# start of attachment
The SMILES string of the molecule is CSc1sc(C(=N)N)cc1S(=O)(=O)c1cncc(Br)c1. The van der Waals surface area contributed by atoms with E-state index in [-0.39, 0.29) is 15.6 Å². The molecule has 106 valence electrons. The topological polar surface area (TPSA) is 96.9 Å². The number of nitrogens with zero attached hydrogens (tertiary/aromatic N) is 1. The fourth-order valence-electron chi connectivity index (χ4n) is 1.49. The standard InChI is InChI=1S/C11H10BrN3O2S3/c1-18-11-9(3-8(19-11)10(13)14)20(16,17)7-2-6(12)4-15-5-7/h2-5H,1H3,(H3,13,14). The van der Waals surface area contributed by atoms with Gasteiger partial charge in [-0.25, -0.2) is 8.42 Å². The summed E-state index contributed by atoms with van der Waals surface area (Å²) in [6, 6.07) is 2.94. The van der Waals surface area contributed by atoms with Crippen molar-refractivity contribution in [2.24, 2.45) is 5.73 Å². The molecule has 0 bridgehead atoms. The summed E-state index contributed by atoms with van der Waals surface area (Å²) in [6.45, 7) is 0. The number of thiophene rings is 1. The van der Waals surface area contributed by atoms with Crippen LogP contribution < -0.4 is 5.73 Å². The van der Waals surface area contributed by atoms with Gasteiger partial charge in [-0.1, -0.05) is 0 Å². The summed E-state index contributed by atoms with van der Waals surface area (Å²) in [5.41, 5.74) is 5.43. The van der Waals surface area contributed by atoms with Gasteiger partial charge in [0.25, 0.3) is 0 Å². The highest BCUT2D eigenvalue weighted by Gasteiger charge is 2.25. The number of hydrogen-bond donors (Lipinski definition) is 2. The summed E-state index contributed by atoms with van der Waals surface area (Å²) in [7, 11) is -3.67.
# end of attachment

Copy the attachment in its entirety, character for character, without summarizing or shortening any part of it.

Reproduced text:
The SMILES string of the molecule is CSc1sc(C(=N)N)cc1S(=O)(=O)c1cncc(Br)c1. The van der Waals surface area contributed by atoms with E-state index in [-0.39, 0.29) is 15.6 Å². The molecule has 106 valence electrons. The topological polar surface area (TPSA) is 96.9 Å². The number of nitrogens with zero attached hydrogens (tertiary/aromatic N) is 1. The fourth-order valence-electron chi connectivity index (χ4n) is 1.49. The standard InChI is InChI=1S/C11H10BrN3O2S3/c1-18-11-9(3-8(19-11)10(13)14)20(16,17)7-2-6(12)4-15-5-7/h2-5H,1H3,(H3,13,14). The van der Waals surface area contributed by atoms with Gasteiger partial charge in [-0.25, -0.2) is 8.42 Å². The summed E-state index contributed by atoms with van der Waals surface area (Å²) in [6, 6.07) is 2.94. The van der Waals surface area contributed by atoms with Crippen molar-refractivity contribution in [2.24, 2.45) is 5.73 Å². The molecule has 0 bridgehead atoms. The summed E-state index contributed by atoms with van der Waals surface area (Å²) in [6.45, 7) is 0. The number of thiophene rings is 1. The van der Waals surface area contributed by atoms with Crippen LogP contribution < -0.4 is 5.73 Å². The van der Waals surface area contributed by atoms with Gasteiger partial charge in [-0.1, -0.05) is 0 Å². The summed E-state index contributed by atoms with van der Waals surface area (Å²) in [5.41, 5.74) is 5.43. The van der Waals surface area contributed by atoms with Gasteiger partial charge in [0.25, 0.3) is 0 Å². The highest BCUT2D eigenvalue weighted by Gasteiger charge is 2.25. The number of hydrogen-bond donors (Lipinski definition) is 2. The summed E-state index contributed by atoms with van der Waals surface area (Å²) in [7, 11) is -3.67.